The titanium composites are fabricated by diffusion bonding of a sandwich consisting of alternating layers of metal and fibers. At least four high strength/high stiffness filaments or fibers for reinforcing titanium alloys are commercially available: silicon carbide, silicon carbide-coated boron, boron carbide-coated boron and silicon-coated silicon carbide. The titanium matrix material can be made to flow without fracture occurring, thus providing intimate contact between layers of the matrix material and the fiber. The thus-contacting layers of matrix material bond together by a phenomenon known as diffusion bonding.
The metal layers for fabricating the above-described sandwich are preferably rolled foil having a thickness of 3 to 10 mils, or more preferably, rapidly solidified foil having a thickness of about 10 to 100 microns. The layers may also be produced by powder techniques, such as plasma spray, tape casting or powder cloth. The instant invention is also suited to metal matrix composite fabrication by the matrix-coated fiber technique.
Densification or consolidation of the filament/metal layer preform sandwich is accomplished by application of heat and pressure over a period of time during which the matrix material is formed around the filaments to completely embed the filaments. Consolidation is carried out at a temperature in the approximate range of 50° to 300° C. (90° to 540° F.) below the beta-transus temperature of the titanium alloy. For example, the consolidation of a composite comprising Ti-6Al-4V alloy, which has a beta transus of about 995° C. (1825° F.) is preferably carried out at about 900° C. to 925° C. (1650° to 1700° F.). The pressure required for consolidation of the composite ranges from about 66 to about 200 MPa (about 10 to 30 Ksi) and the time for consolidation can range from about 15 minutes to 24 hours or more, depending upon the thickness of the composite. Generally, consolidation time is about 2 to 4 hours.
The term "beta-transus" is well known in the art. For example, in the case of the alpha+beta and beta alloys, the term "beta-transus" refers to the temperature at the line on the phase diagram for the alloy separating the beta-phase field from the alpha-beta region where the alpha and beta phases coexist. In the case of alpha-2 alloys, the term "beta-transus" refers to the temperature at the line on the phase diagram for the alloy separating the beta-phase field from the alpha 2-beta region where the alpha 2 and beta phases coexist. In the case of the orthorhombic alloys, the term "beta-transus" refers to the temperature at the line on the phase diagram for the alloy separating the beta-phase field from the beta2+O (+alpha 2) region where the beta 2 and O, and possibly the alpha 2, phases coexist.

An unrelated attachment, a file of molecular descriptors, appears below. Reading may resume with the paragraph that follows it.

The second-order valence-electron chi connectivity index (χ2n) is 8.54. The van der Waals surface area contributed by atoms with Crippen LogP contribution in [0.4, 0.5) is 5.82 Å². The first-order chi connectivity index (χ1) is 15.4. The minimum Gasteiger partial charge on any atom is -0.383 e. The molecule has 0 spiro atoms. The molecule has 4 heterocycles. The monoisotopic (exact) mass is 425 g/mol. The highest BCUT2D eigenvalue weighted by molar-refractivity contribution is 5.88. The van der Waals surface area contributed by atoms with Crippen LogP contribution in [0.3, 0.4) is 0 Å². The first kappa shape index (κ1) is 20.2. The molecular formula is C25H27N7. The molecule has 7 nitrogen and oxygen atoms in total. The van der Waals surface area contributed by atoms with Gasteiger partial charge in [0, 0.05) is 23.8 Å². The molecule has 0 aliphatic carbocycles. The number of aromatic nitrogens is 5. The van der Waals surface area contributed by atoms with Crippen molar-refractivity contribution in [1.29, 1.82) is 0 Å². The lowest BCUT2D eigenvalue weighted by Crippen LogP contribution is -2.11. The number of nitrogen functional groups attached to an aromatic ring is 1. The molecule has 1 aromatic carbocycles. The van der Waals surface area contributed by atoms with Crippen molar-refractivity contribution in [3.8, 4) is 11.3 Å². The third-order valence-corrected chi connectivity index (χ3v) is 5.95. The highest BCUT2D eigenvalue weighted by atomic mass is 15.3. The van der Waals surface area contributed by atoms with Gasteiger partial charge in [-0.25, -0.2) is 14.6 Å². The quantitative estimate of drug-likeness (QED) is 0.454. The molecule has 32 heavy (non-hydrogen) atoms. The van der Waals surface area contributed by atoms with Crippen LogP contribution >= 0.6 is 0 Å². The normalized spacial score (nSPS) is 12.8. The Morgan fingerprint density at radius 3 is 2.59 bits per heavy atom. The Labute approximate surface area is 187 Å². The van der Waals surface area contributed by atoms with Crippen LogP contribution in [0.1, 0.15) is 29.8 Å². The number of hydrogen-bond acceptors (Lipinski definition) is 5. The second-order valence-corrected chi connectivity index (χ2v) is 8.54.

Referring again to FIG. 1, wherein the bands 12 and the regions there between are of approximately equal width, the fiber 10, when incorporated into a metal matrix composite, will provide a metal matrix composite having a set of physical properties. FIG. 7, illustrates a fiber 48 having a plurality of bands 50, but with wider regions between bands, as compared to fiber 10 of FIG. 1. Fiber 48, when incorporated into a metal matrix composite using the same fiber density, metal, consolidating conditions, etc., will provide a metal matrix composite having a different set of physical properties. Those skilled in the art will appreciate that the present invention allows control of physical properties in a metal matrix composite to a degree never before achieved merely be altering the pattern of bonding between the reinforcement and the matrix.
The present invention further provides for different regions or zones of physical properties within a single composite structure. Referring to FIG. 8, there is illustrated a metal matrix composite 52 which consists of three layers of fiber 10 and three layers of fiber 48 in a matrix 54 of titanium alloy. Following consolidation, the structure 52 has zones 56 and 58, each having distinct physical properties. Alternatively, with reference to FIG. 9, fibers 10 and 48 may be consolidated into regions 62 and 64 of a panel 60. In this case, region 62 will have different physical properties from region 64.
Ceramic composites can be fabricated in similar fashion. Ceramic composites comprise a reinforcing fiber in a ceramic matrix. Reinforcing fibers for ceramic composites include single crystal alumina fiber (sapphire), polycrystalline alumina fiber, yttrium-aluminum garnet (YAG), polycrystalline YAG, directionally solidified YAG/alumina eutectic, silicon carbide, and the like. Ceramic matrix materials include alumina, beta-alumina, magnetoplumbites, yttrium-aluminum garnet, MgAl2 O4, Ca/ZrO2, GdAlO3, Gd3 Al5 O12, and the like.